Proven brain- boosters
The new school year is upon us, and so is nightly homework, long days of soaking up knowledge and, eventually, report cards. And while getting children to do their homework can be a feat for any parent, there's a lot more to enhancing learning than just doing work.
In fact, research shows there are key factors that help rev up a child's brain to maximize learning. Let's take a look.
Start with a good breakfast
According to The Wellness Impact: Enhancing Academic Success through Healthy School Environments, developed by the National Dairy Council in partnership with the GENYOUth Foundation, American College of Sports Medicine and American School Health Association, skipping breakfast and hunger have an immediate negative effect on learning ability.
"Over half (62 percent) of all teens come to school without breakfast each day," says Karen Kafer of the National Dairy Council. "Breakfast-eaters have better attention and memory than breakfast-skippers."
Quick breakfast ideas include cut-up fruit, whole-grain cereals (with less than 5 grams of sugar) with milk, boiled eggs, yogurt topped with fruit, and baked goods made with whole-grain flour and added fruits and veggies.
Provide a nutrient-rich diet
Children (and their brains) need nutrients to grow and thrive. According to The Wellness Impact, better diet quality is linked to superior academic performance.
"Parents want to maximize nutrition at every meal and snack by focusing on food groups," says Jill Castle, MS, RD, and co-author of Fearless Feeding: How to Raise Healthy Eaters from High Chair to High School. "Main meals should have three to five food groups (whole grains, fruit, vegetables, dairy and non-dairy alternatives, healthy fats and protein) and snacks should have two to three food groups."
So instead of the same old goldfish or crackers for a snack, try whole-grain crackers with cheese and some fruit.
Physically activate the brain
According to the The Wellness Impact, neuroimaging research reveals that certain parts of the brain are larger in fit children, enhancing learning. But that's not all. Even short bouts of activity during the day positively affect the brain's structure, making it more like a sponge.
"Students who are more active during school perform better on standardized tests for reading, math and spelling," says Kafer. "Yet three in four high school students aren’t active for (at least) 60 minutes each day."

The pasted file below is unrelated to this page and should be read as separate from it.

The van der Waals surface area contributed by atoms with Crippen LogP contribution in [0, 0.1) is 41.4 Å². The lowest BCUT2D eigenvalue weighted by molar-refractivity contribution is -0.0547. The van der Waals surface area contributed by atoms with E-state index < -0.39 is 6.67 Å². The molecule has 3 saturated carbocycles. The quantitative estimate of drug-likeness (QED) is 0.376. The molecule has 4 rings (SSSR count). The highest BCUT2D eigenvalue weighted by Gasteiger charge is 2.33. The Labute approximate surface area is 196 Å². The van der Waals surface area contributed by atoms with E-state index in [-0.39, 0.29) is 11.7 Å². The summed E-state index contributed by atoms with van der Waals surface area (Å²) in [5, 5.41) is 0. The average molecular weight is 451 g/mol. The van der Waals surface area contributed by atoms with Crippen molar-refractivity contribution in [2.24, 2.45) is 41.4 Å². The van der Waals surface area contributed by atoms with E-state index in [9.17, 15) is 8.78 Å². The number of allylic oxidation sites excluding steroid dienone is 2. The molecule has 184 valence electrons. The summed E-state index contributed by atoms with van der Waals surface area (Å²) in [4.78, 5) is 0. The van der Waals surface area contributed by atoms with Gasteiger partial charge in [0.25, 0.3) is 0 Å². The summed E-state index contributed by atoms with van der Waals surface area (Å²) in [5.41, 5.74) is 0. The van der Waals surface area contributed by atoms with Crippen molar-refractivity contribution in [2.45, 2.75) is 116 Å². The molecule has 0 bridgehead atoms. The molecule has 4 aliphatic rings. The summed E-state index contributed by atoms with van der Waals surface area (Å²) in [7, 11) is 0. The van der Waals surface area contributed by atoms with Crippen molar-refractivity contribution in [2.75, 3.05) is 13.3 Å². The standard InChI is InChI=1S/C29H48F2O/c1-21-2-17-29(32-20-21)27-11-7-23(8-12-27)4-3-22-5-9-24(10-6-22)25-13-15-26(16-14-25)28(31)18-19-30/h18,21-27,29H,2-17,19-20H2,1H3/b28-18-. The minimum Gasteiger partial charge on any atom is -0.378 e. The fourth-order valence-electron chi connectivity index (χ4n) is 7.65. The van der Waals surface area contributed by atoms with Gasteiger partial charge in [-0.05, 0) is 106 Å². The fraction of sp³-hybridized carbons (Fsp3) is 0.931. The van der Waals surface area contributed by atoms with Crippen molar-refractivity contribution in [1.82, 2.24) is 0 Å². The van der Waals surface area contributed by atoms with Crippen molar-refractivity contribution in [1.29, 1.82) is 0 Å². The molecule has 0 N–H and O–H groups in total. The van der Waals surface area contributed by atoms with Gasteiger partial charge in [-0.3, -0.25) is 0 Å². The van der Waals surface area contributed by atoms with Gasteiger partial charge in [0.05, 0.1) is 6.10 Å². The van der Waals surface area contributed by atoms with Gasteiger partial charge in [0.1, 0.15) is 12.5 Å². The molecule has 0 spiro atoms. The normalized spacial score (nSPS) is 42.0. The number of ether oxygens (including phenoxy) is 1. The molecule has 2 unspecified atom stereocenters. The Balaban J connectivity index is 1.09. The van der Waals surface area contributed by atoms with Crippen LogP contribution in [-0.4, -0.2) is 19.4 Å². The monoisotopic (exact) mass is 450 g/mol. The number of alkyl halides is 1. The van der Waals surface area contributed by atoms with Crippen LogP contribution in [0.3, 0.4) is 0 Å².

In addition to organized sports, make regular activity a part of each day, and try getting your kids to be active before they dive into homework. If your child is having trouble concentrating, go for a 10-minute walk with him. His brain will be more receptive afterwards.
Ensure enough shut-eye
How much sleep is enough? While there is no magic number, the National Sleep Foundation recommends preschoolers (3 to 5 years) get 11 to 13 hours, school-age children (6 to 10) get 10 to 11 hours and teenagers (10 to 17) get 8.5 to 9.25 hours.
The brain needs rest to be at its best, but many kids are falling short. According to a recent study in China, children with daytime sleepiness and short sleep duration at night had impaired academic achievement.
Make sure you establish a regular routine and bedtime hour, so kids know what to expect.
Promote a healthy school environment
The Wellness Impact encourages schools and/or districts to establish a wellness committee to create and initiate a wellness policy. Ask if your child's school has one, and if they do, join the committee to help review and update it. If they don't, maybe you could help start one.
With breakfast, nutrient rich-diets, physical activity, enough sleep and a healthy school environment, kids everywhere will be more than ready to learn. What parent doesn't want that?
More tips for the new school year
The opinions expressed in this article are of the author and the author alone. They do not reflect the opinions of SheKnows, LLC or any of its affiliates and they have not been reviewed by an expert in a related field or any member of the SheKnows editorial staff for accuracy, balance or objectivity. Content and other information presented on the Site are not a substitute for professional advice, counseling, diagnosis, or treatment. Never delay or disregard seeking professional medical or mental health advice from your physician or other qualified health provider because of something you have read on SheKnows. SheKnows does not endorse any specific product, service or treatment.